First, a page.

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Oct. 3, 2016 — The Carli Lloyd effect

The 2016 FIFA U-17 Women’s World Cup has been taking place in Jordan.

At first, the stories surrounding this tournament has been the personal efforts of Prince Ali Bin Hussein to bring the tournament to the Middle East, and how it is being seen as a symbol of empowerment for girls and women in the region.

But if you watched the play throughout the first three days of competition, the term “empowerment” doesn’t begin to describe the quality of play, skills, and some amazing goals that have been scored thus far.

Today might have topped them all, however. In the final minute of play in a group game between Venezuela and Cameroon, Alexandra Takouna found herself in an awkward position running into the box, stepped over the pass, and backheeled it into the goal with a deftness and craft that Thierry Henry might appreciate.

Seconds later, Venezuelan captain Deyna Castellanos asked for a teammate to roll her the center pass, and she aimed a high, flighted ball at the Cameroon goal. The ball caught the Lions’ goalie napping, and went in. It was an absolutely amazing goal straight from the Carli Lloyd or David Beckham playbook.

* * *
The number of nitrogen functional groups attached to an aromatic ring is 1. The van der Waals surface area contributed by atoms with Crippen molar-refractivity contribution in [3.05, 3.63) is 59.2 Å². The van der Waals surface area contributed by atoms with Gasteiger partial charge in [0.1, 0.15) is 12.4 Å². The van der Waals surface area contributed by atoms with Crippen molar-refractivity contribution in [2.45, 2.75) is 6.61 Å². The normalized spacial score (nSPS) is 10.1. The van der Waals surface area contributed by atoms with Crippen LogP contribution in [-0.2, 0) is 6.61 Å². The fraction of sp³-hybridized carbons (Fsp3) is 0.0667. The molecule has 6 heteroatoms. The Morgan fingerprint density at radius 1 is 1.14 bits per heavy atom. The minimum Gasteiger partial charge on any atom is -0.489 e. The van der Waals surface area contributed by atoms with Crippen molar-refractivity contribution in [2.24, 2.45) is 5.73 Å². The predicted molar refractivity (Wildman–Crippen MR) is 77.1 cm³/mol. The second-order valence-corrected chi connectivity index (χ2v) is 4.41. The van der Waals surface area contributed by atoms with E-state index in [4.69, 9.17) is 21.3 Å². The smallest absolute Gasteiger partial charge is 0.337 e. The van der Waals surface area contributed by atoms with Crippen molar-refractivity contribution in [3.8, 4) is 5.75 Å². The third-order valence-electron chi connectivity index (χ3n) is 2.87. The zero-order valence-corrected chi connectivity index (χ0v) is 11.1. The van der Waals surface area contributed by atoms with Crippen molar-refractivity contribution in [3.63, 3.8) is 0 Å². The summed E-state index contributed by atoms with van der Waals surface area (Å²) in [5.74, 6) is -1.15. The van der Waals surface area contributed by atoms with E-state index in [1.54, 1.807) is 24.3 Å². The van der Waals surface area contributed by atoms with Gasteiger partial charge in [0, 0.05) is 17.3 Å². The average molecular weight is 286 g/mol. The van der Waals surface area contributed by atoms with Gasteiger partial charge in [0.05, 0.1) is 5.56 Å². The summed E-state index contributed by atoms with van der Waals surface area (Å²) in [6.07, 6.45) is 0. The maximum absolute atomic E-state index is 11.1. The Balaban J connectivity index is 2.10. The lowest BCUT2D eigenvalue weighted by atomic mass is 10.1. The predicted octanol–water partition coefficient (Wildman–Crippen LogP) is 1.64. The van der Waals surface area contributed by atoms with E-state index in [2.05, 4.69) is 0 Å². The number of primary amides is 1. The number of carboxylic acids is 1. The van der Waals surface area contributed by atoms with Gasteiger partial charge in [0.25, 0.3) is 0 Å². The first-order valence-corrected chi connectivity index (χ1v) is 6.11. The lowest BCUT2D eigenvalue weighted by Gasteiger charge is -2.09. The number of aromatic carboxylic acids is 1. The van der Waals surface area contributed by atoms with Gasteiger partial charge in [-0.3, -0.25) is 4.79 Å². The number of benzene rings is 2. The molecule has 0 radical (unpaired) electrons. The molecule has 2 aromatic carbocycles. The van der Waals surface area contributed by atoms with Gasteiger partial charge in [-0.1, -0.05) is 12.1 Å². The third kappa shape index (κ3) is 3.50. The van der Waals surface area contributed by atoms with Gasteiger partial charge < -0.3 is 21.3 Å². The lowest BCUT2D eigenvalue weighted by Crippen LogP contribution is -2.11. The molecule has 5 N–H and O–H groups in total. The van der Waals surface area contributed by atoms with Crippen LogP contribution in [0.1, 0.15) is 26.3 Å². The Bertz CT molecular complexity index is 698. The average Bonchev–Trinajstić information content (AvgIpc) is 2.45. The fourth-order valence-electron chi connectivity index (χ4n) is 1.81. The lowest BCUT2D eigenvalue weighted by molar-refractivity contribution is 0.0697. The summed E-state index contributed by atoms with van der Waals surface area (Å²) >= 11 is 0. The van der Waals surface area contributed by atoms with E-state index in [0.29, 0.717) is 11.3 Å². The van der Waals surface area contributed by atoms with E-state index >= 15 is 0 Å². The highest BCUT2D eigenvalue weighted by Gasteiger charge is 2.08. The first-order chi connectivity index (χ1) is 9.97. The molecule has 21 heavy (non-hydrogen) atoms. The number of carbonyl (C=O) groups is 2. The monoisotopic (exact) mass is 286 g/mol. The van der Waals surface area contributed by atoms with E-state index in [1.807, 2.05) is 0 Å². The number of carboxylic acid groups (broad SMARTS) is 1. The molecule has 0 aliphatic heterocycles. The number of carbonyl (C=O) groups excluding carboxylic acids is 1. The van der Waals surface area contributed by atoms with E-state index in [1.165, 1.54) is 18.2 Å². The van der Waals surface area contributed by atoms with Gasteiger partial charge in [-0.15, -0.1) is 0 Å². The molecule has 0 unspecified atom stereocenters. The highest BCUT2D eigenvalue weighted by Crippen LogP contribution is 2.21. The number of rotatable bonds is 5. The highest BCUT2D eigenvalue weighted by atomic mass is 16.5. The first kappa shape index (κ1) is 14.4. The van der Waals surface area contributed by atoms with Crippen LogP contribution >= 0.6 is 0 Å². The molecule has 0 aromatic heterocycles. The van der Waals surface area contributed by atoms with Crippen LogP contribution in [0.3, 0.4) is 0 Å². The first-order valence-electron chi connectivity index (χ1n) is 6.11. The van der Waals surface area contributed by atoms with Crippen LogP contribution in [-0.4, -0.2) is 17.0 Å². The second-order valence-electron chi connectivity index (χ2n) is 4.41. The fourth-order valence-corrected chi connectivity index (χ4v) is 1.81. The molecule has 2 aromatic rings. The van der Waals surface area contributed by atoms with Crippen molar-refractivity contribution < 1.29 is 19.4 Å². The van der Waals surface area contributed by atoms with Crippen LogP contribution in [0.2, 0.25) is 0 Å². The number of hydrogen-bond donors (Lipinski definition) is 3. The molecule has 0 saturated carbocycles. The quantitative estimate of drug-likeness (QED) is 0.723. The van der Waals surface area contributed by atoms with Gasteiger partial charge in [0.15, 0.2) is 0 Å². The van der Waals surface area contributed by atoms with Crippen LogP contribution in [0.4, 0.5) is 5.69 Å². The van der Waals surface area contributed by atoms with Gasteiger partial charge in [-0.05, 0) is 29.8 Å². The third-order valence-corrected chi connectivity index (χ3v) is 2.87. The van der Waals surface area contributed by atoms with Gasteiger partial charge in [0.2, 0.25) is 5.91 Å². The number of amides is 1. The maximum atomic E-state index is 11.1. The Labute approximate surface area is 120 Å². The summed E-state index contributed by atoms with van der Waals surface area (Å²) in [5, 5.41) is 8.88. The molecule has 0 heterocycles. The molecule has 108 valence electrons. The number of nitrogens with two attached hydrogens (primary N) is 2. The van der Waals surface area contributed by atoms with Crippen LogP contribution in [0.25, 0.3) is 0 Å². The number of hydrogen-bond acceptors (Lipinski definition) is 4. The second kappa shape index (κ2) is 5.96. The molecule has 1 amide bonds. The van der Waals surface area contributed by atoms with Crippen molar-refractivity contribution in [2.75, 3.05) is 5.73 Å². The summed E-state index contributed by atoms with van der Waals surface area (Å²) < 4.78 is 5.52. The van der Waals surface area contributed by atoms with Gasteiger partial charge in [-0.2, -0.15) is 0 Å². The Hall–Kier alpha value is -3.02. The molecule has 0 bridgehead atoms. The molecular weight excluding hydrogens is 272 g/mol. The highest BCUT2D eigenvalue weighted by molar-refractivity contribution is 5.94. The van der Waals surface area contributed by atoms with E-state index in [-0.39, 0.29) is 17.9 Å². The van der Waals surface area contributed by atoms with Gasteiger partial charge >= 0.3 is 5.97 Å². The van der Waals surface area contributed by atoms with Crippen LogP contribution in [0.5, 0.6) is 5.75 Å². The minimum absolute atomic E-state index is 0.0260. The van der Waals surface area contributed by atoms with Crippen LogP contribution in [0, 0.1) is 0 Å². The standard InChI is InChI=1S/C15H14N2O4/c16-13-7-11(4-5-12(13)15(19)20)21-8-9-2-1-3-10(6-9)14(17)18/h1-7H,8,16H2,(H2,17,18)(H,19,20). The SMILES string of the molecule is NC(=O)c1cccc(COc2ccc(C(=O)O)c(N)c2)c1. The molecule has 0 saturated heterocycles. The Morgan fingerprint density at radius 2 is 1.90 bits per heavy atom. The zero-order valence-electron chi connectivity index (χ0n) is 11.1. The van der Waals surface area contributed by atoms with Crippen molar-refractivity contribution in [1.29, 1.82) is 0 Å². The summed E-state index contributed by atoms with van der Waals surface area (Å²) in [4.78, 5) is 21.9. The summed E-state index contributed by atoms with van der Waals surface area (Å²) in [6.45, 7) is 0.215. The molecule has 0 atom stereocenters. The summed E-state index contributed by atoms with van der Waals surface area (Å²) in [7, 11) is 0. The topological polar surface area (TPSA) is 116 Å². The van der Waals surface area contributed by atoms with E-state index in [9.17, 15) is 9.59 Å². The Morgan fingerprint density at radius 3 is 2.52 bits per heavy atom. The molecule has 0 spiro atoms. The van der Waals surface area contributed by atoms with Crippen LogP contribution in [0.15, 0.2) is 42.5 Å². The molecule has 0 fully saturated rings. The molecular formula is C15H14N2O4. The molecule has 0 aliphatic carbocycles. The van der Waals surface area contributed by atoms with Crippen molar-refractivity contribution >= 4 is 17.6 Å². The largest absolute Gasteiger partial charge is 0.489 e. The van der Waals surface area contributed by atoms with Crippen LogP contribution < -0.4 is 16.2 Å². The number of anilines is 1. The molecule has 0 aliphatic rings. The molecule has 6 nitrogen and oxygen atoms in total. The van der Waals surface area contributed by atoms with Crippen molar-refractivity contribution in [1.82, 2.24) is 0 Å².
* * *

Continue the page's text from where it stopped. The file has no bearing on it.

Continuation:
It’s been little more than a year since the last FIFA Womens’ World Cup, and I think the youth players all around the world are picking up not only on the physical prowess of the best teams on the planet, but they are also picking up on the tactical awareness of the way to use space. I think a lot of it is because of role-modeling; video of players like Megan Rapinoe and Carli Lloyd and Christine Sinclair are readily available around the world, and players and coaches can copy skills and styles of play.

Sure, there are times when the game looks like it is being played on a 40-yard strip in between the goal cages, but many of young women on the pitch, all born in 1999 or later, seem to have wisdom beyond their years. Looks to me like the future of women’s soccer is in good hands.

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